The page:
Call it good timing or a chilling coincidence, but one of the most high-profile movie releases of January 2015 will be director Michael Mann’s thriller Blackhat, in which a brilliant hacker helps the United States authorities to pursue a cyber-criminal who hacks a Chinese nuclear reactor and a Chicago stock exchange with devastating results. The premise alone is enough to strike fear into the hearts of Hollywood executives, following the recent cyber-attack on Sony Pictures Entertainment.
The US today reiterated its belief that North Korea was behind the hack, despite a denial by the country’s Foreign Ministry, which offered to hold a joint inquiry into the attack with American investigators. “As the United States is spreading groundless allegations and slandering us, we propose a joint investigation with it into this incident,” the Pyongyang regime said in a statement, adding that there would be “grave consequences” if the US refused the proposal.
Last month’s cyber-attack, the largest ever on a company on US soil, crippled Sony’s computer systems, reducing some workers to using pen and paper. It also exposed the company to vast leaks of sensitive data, including employees’ details; financial records; and private emails between executives and other Hollywood players. In the process, the data dump provided a rare porthole into the mechanics of the film industry. This is what we have learnt.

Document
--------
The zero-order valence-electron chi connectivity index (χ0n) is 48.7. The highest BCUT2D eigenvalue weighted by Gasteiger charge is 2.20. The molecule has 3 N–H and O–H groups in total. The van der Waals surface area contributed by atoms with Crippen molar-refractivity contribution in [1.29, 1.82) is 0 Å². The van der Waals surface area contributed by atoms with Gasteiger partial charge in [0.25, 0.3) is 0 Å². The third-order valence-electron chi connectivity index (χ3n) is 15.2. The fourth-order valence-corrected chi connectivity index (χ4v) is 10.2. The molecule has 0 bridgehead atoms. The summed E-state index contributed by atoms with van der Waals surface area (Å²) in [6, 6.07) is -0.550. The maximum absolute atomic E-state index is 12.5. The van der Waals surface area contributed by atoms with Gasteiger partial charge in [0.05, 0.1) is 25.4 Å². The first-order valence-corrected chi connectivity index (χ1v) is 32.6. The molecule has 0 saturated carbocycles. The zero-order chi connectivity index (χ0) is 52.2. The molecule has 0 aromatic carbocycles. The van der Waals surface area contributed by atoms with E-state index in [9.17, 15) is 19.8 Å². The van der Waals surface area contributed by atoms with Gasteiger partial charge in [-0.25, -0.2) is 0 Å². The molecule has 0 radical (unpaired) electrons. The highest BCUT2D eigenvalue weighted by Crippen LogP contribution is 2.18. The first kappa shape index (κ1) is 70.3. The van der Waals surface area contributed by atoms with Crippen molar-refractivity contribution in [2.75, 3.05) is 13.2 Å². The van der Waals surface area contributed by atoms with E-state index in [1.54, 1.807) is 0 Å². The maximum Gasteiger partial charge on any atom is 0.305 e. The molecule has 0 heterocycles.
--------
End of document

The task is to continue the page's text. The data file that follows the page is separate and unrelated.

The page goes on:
Hollywood is more terrified of North Korea than you are
On Wednesday, Sony cancelled the Christmas release of the film that apparently prompted the attack. Hackers had made threats towards any cinema that showed The Interview, a comedy about two US television journalists sent by the CIA to assassinate the North Korean leader, Kim Jong-un.
A day after Sony’s capitulation, Paramount studios vetoed screenings of its 2004 comedy Team America: World Police, which several cinemas planned to show in place of The Interview. In Team America, Kim Jong-il is impaled on a spike and revealed to be an alien cockroach in disguise. In The Interview, his son and successor is killed in a rocket explosion.
Another North Korea-set film was scrapped this week by production company New Regency. Steve Carell was set to star in Pyongyang, a darkly comic thriller based on a graphic novel, which was slated to go into production next March.
President Obama said on Friday that Sony had “made a mistake” in capitulating to the hackers. “We cannot have a society in which some dictator some place can start imposing censorship here in the United States,” he said. “If somebody is able to intimidate folks out of releasing a satirical movie, imagine what they start doing when they see a documentary they don’t like, or news reports they don’t like. Even worse, imagine if producers and distributors and others start engaging in self-censorship because they don’t want to offend the sensibilities of somebody whose sensibilities probably need to be offended.”
The movies are running out of viable villains